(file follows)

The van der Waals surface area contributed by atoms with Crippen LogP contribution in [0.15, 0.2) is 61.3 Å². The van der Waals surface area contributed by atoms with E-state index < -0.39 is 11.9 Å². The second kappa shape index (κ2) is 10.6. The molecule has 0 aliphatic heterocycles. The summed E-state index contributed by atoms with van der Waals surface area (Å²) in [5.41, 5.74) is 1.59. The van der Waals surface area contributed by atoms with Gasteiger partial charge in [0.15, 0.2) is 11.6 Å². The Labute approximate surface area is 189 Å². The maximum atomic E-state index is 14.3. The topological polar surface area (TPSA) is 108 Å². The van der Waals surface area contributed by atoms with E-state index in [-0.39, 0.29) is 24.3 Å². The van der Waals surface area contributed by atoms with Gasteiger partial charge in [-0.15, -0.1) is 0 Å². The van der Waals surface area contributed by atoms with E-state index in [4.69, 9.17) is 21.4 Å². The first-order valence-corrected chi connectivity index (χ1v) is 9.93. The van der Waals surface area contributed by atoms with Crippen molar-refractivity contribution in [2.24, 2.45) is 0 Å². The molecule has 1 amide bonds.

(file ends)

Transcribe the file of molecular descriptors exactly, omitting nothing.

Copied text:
The van der Waals surface area contributed by atoms with Crippen LogP contribution in [0.15, 0.2) is 61.3 Å². The van der Waals surface area contributed by atoms with E-state index < -0.39 is 11.9 Å². The second kappa shape index (κ2) is 10.6. The molecule has 0 aliphatic heterocycles. The summed E-state index contributed by atoms with van der Waals surface area (Å²) in [5.41, 5.74) is 1.59. The van der Waals surface area contributed by atoms with Gasteiger partial charge in [0.15, 0.2) is 11.6 Å². The Labute approximate surface area is 189 Å². The maximum atomic E-state index is 14.3. The topological polar surface area (TPSA) is 108 Å². The van der Waals surface area contributed by atoms with E-state index in [-0.39, 0.29) is 24.3 Å². The van der Waals surface area contributed by atoms with Gasteiger partial charge in [-0.15, -0.1) is 0 Å². The van der Waals surface area contributed by atoms with E-state index in [4.69, 9.17) is 21.4 Å². The first-order valence-corrected chi connectivity index (χ1v) is 9.93. The van der Waals surface area contributed by atoms with Crippen molar-refractivity contribution in [2.24, 2.45) is 0 Å². The molecule has 1 amide bonds.